This post first appeared on Holistic Wellness:The Path to Wellbeing
People generally see physical symptoms as stemming from a bodily problem, and tend to react in one of three ways. Either they ignore the symptoms or treat them with over-the-counter medicines until they get to such a pitch that that they cannot ignore them any longer, or they go to the doctor seeking immediate relief. While diagnosis is important to rule out any serious problem, it is also important to understand the message that a physical symptom is sending about what is out of kilter in the person’s life. Rather than ignoring or killing the messenger, it is preferable to listen to the message.
Listening to symptoms is a way of creating health and healing. Seeing a symptom as a message and listening to it means recognizing that there is a connection between the body, mind and spirit. Just as bodily symptoms can affect the mind and spirit, so mental or spiritual discomfort can affect the body. These parts are not separate, but part of an indivisible whole. Mental or spiritual pain, especially when not acknowledged, can show up as physical pain or discomfort.
Parents might recognize this when a child frequently gets a stomach ache before school, and will ask what is happening at school that the child does not like. They often fail to recognize that their own aches and pains stem from something happening in their life that they do not like.
I had an example of this recently when a friend asked me why she might be experiencing periodic bouts of burning and itching in her arms. She had consulted her physician who could find nothing to account for these symptoms, and had then gone to an ayurvedic physician. After taking a careful history he had asked her what was getting under her skin. She said that nothing was. However, when I asked her about her most recent episode, it turned out that she had been annoyed by the way that a friend was behaving, but had not wanted to say anything for fear of upsetting him.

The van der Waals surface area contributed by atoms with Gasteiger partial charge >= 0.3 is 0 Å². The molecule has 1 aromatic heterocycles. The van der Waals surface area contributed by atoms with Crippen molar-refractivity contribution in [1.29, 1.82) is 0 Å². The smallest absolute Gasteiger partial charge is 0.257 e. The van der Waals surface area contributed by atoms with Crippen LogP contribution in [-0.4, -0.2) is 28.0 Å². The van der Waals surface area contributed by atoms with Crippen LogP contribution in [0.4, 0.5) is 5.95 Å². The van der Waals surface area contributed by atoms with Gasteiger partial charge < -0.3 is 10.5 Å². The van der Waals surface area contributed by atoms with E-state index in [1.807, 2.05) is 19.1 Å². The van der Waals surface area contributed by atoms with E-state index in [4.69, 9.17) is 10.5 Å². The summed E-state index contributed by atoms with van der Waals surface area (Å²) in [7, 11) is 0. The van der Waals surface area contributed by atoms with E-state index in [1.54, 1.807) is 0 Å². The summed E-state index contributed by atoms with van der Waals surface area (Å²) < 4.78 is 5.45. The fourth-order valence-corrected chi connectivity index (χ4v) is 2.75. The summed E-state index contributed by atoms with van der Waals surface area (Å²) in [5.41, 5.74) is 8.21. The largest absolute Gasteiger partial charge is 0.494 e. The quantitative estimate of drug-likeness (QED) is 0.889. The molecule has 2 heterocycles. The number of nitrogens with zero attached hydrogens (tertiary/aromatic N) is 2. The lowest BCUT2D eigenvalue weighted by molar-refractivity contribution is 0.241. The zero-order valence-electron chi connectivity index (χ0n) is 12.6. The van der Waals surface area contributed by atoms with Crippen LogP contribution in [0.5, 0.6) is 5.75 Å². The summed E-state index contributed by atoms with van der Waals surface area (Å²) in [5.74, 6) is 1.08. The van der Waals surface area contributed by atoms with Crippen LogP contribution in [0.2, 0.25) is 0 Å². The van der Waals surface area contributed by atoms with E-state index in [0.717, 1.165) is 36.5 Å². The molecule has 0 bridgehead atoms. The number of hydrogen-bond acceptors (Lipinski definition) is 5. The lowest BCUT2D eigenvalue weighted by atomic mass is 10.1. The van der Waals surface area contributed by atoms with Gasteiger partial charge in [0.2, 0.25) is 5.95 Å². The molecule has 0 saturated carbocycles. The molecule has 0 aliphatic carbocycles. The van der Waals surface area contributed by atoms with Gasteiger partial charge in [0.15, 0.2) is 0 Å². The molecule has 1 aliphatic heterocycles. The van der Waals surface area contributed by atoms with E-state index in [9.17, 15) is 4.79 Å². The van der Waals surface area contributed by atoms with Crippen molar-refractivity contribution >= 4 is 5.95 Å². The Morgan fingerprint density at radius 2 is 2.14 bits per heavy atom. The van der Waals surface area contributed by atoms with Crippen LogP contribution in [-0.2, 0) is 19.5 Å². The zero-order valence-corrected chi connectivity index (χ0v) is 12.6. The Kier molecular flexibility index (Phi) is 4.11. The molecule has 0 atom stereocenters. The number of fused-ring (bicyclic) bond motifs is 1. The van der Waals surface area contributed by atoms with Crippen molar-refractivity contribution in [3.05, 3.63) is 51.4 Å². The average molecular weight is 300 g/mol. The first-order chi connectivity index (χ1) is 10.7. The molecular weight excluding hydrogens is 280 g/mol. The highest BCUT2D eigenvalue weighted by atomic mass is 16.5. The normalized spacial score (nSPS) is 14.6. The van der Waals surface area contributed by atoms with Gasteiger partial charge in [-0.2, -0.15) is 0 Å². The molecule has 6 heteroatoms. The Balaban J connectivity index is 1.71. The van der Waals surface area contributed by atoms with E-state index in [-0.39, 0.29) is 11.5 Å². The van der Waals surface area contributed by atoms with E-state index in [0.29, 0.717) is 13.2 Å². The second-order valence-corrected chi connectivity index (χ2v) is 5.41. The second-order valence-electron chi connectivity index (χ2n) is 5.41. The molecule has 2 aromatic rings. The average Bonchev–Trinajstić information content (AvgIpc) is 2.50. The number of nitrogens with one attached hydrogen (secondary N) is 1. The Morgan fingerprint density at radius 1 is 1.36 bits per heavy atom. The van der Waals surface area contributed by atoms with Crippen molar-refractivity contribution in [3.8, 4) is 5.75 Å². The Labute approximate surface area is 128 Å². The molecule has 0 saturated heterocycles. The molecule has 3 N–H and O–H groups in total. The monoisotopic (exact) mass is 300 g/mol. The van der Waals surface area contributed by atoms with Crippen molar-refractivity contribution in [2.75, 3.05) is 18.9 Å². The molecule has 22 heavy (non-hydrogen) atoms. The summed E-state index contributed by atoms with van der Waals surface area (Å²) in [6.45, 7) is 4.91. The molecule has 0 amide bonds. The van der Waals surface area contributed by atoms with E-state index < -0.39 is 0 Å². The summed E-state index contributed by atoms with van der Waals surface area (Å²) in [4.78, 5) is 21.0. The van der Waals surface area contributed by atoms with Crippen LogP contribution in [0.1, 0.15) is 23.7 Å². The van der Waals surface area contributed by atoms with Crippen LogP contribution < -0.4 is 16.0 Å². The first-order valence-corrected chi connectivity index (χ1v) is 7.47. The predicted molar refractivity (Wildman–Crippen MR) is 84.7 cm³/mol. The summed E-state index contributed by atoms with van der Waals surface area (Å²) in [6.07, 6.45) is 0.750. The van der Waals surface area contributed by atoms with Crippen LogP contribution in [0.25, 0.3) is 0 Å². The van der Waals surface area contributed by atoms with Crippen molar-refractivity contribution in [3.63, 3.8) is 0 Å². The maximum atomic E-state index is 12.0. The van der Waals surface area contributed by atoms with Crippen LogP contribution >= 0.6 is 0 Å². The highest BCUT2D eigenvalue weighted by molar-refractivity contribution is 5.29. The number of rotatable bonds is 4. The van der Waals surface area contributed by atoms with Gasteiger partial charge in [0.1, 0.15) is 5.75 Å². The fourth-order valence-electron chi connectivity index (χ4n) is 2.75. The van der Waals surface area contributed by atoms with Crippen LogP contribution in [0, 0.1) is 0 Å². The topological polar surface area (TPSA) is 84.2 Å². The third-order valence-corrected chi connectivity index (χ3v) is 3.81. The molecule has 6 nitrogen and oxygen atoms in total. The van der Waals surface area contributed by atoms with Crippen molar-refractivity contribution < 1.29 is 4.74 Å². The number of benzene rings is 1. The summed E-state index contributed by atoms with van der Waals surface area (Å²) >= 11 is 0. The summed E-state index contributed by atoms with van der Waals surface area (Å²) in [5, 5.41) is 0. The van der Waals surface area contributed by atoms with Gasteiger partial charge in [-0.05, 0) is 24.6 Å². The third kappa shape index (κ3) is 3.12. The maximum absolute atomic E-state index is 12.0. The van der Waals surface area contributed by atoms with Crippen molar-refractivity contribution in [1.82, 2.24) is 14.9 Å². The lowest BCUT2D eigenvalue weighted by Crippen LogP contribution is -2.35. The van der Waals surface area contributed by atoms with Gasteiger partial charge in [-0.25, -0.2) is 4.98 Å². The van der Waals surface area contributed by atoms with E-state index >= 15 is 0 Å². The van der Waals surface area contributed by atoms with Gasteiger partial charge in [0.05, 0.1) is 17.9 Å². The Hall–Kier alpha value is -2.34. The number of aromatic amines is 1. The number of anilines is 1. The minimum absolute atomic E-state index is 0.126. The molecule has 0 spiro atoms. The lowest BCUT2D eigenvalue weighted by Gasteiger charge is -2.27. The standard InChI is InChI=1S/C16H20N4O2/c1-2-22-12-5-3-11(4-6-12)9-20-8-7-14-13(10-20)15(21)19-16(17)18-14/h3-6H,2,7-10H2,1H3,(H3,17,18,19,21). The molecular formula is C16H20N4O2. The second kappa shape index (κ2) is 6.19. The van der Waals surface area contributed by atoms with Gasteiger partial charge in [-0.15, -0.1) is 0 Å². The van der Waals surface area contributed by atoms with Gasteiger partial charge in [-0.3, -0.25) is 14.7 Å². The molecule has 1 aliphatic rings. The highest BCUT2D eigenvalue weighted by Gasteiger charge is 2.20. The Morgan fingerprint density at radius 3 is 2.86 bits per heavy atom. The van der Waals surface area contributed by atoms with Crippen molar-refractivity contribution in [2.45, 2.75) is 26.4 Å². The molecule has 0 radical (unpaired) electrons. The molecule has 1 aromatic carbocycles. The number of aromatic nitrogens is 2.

So one way to listen to symptoms is to look at them as a metaphor for something you are experiencing. Do you get a sore throat or a lump in your throat when there is something happening in your life that is difficult to swallow? Or did your angina start when something broke your heart? In my own life, a series of losses led to deep psychological pain which showed up physically as severe chronic pain from spinal stenosis. Even when there is a medical diagnosis that seems to be the cause of the problem, healing the psychological pain can lead to a lessening or the disappearance of the symptoms.
Another helpful way to listen to physical symptoms is to go into a deeply relaxed state and talk to them and ask them what they have come to tell you. Or you can focus on the symptom and form an image of it. This may trigger something that helps you understand the meaning of the symptom. It may be helpful to work with someone who can help you to become deeply relaxed and guide you through the process of communing with your symptoms.
Finally, if your illness or symptoms are long standing it is helpful to look at what was happening in your life when they first appeared. If the symptoms have waxed and waned over the years, create a timeline and note what was happening when they were most troublesome. This might confirm the mind-body link and can also help you to avoid flare-ups by either avoiding or managing specific situations that bring the symptoms on.
Working in this way and listening to symptoms does not mean that you should stop working with your physician on medical approaches to a diagnosed problem. However, letting your physician know of the mind-body link to your physical symptoms you have discovered will help her or him to tailor treatment that will be most helpful.
Do you agree or disagree with this take on symptoms? Leave a comment and let me know what you think. Does it fit with your experience?
picture from Rasmussen College, Green Bay